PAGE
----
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Footwear 3D printing start-up Zellerfeld has partnered with fashion designer Heron Preston to additive manufacture a unique sneaker line, that it says has the potential to “reshape footwear for the better.”
Known as the ‘HERON01,’ the slip-on running shoe features a seamless, circular design with no stitching or adhesives, allowing it to be fully-recycled at the end of its usable life. Theoretically, this enables the sneaker’s materials to be reused endlessly, but given that only a small number of pairs are being sold via a StockX raffle, just a chosen few will get to sample the futuristic footwear anytime soon.
“The HERON01 is just the beginning,” explains Preston. “With additive manufacturing, the potential is unlimited. I was able to design and print functional and evolving prototypes in hours — with traditional manufacturing, this would have taken months. I can’t wait to print more shoes and updates.”
Zellerfeld’s ethical sneakers
Founded just last year, Zellerfeld uses 3D printing to develop experimental footwear with novel unibody designs, that can be customized to meet individual wearer’s needs. Although there’s little in the public domain to indicate which technology in particular is behind the firm’s eco-friendly sneakers, its approach has reportedly been honed at the home of its CEO Cornelius Shmitt over the last three years.
Based on the industrial engineering experience he gained from studying at the Clausthal University of Technology, Shmitt is said to have developed a workflow that opens new avenues to designers. By adopting his approach, for instance, he says that upcoming designers can enter short-run production without having to pay upfront for molds, or shell out on outsourcing production to an external provider.
The company also markets its technology as a greener alternative to conventional footwear production processes, under the guise that “3D printed shoes are created with software not assembly lines.” As a result, Zellerfeld’s approach effectively enables the production of single-piece sneakers, that forgo the need for often-toxic adhesives, while eliminating the use of unethical forced labor-staffed sweatshops.
Leveraging its technology, the firm has previously created a ‘Sneaker Zero’ design concept that placed third in last year’s Formnext purmundus challenge, after working with fashion brand Querencia Studio to 3D print its first commercial footwear, but given that any proceeds from the sale of the HERON01 will go to anti-child labor charity Global March, its latest project brings it back to its ethical roots.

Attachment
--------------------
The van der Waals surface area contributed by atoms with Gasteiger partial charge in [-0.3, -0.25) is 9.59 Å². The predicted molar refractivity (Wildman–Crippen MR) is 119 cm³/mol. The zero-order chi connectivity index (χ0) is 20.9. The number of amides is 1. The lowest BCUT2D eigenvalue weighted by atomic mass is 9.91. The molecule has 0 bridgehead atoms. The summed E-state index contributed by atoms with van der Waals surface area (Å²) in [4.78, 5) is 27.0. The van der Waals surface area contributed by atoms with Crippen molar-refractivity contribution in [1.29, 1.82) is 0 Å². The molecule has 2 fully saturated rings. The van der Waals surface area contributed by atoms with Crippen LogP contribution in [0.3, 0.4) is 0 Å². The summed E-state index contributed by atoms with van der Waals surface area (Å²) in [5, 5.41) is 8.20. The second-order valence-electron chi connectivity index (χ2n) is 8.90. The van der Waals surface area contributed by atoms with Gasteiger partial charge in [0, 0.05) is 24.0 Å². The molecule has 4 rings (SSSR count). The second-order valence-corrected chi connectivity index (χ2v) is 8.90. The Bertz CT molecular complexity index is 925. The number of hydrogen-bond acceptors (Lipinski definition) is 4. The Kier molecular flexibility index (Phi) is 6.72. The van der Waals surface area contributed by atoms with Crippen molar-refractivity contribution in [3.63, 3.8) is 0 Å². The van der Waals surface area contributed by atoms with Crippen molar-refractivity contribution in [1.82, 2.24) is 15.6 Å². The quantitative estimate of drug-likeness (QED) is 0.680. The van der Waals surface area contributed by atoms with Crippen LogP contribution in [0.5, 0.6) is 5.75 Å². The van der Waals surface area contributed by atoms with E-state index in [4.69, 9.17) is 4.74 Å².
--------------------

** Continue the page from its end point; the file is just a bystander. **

Novel fowl-inspired footwear
Designed alongside notorious footwear designer Mr. Bailey, the HERON01 is modelled to look like its namesake in the natural world. The sneaker’s scale-like aesthetics are meant to mimic those of a Heron’s feet, while its sole features a claw-like design that resembles some of the early sketches Bailey contributed at the project’s start, to guide its direction.
Bailey, Preston and Zellerfeld are said to have liaised for a year via Whatsapp on the shoe’s design, before finally finally putting it into production as COVID-19 restrictions have lifted, but they now say their journey proves the flexibility of their model, which has allowed them to rapidly prototype their sneaker, before remotely entering production without having to rely on unpredictable traditional supply chains.
Initially set to drop on StockX as part of its ‘Campaign for a Cause’ initiative, entrants to the site’s raffle can win a pair of HERON01s by making a $10 donation. The lucky winners will not only be able to use an iPhone app to create feet scans as a basis for customizing their new shoes, but they’ll be entered into Zellerfeld’s Beta Program, which allows wearers to trade them in once new pairs are released.
“Our partners have spent years pushing the boundaries of what’s possible in fashion, and this innovative 3D printed shoe is a direct result of that work,” StockX CMO Deena Bahri told Forbes. “We’re thrilled to bring another first-of-it’s-kind product to the market, and give our global, values-driven customer base the opportunity to support Global March Against Child Labour.”
It has also been reported that a limited run of the sneakers will later be made available via Zellerfeld, and its site currently features a countdown to October 11, 2021 at 3pm EST, when it’s likely that these will be listed here.
AM’s athletic applications
Thanks to 3D printing’s inherent weight, design optimization and personalization benefits, the technology has really taken off in the world of performance footwear over the last few years. Adidas has continually released new versions of its Carbon-3D printed sneaker, and just last year, it launched the robotically-manufactured Futurecraft ‘STRUNG.’
Created using a unique textile printing process, the running shoes are said to be tailorable to the contours of an individual athlete’s foot. Similarly, cycle shoe producer Lore began taking preorders for its LoreOne carbon 3D printed footwear in July 2021. Developed in tandem with elite cycling coach Colby Pearce, the shoes consist of three parts that interlock, to grip around cyclists’ feet when pedalling.
Elsewhere, 3D printing is also commonly used to produce insoles with enhanced properties, such as those being created by Voxel8 for Hush Puppies’ new range of designer footwear. Featuring a complex latticed design, that reportedly lends them improved shock absorption capabilities, the additive manufactured footwear could ultimately enable Hush Puppies to reduce its products’ lead times as well.
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Featured image shows Heron Preston wearing the HERON01s in Milan. Photo via Zellerfeld.